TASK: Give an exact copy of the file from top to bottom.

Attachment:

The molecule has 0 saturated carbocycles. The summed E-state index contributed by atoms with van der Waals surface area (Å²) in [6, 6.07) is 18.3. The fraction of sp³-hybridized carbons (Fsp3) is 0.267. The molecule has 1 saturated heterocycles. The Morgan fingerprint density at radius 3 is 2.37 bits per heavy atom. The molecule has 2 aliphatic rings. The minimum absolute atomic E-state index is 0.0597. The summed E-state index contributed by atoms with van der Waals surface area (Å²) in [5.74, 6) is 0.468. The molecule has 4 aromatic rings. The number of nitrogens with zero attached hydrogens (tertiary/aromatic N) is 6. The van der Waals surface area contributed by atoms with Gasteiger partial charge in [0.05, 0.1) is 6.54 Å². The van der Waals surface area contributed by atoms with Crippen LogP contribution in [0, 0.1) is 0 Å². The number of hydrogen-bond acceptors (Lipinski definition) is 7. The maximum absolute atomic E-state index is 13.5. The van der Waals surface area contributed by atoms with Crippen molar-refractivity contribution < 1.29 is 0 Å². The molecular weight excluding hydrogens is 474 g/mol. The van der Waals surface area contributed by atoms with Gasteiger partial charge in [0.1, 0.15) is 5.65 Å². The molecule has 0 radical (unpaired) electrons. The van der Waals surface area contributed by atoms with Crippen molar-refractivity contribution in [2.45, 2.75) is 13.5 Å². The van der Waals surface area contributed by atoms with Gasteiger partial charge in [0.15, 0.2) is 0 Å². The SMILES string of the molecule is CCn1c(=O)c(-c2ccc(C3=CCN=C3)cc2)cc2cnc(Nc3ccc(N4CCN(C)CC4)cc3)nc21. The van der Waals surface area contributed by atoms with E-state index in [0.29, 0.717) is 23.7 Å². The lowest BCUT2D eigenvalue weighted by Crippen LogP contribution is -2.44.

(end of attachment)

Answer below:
The molecule has 0 saturated carbocycles. The summed E-state index contributed by atoms with van der Waals surface area (Å²) in [6, 6.07) is 18.3. The fraction of sp³-hybridized carbons (Fsp3) is 0.267. The molecule has 1 saturated heterocycles. The Morgan fingerprint density at radius 3 is 2.37 bits per heavy atom. The molecule has 2 aliphatic rings. The minimum absolute atomic E-state index is 0.0597. The summed E-state index contributed by atoms with van der Waals surface area (Å²) in [5.74, 6) is 0.468. The molecule has 4 aromatic rings. The number of nitrogens with zero attached hydrogens (tertiary/aromatic N) is 6. The van der Waals surface area contributed by atoms with Gasteiger partial charge in [0.05, 0.1) is 6.54 Å². The van der Waals surface area contributed by atoms with Crippen LogP contribution in [0, 0.1) is 0 Å². The number of hydrogen-bond acceptors (Lipinski definition) is 7. The maximum absolute atomic E-state index is 13.5. The van der Waals surface area contributed by atoms with Crippen molar-refractivity contribution < 1.29 is 0 Å². The molecular weight excluding hydrogens is 474 g/mol. The van der Waals surface area contributed by atoms with Gasteiger partial charge in [0.1, 0.15) is 5.65 Å². The molecule has 0 radical (unpaired) electrons. The van der Waals surface area contributed by atoms with Crippen molar-refractivity contribution in [2.45, 2.75) is 13.5 Å². The van der Waals surface area contributed by atoms with Gasteiger partial charge in [0.15, 0.2) is 0 Å². The SMILES string of the molecule is CCn1c(=O)c(-c2ccc(C3=CCN=C3)cc2)cc2cnc(Nc3ccc(N4CCN(C)CC4)cc3)nc21. The van der Waals surface area contributed by atoms with E-state index in [0.29, 0.717) is 23.7 Å². The lowest BCUT2D eigenvalue weighted by Crippen LogP contribution is -2.44.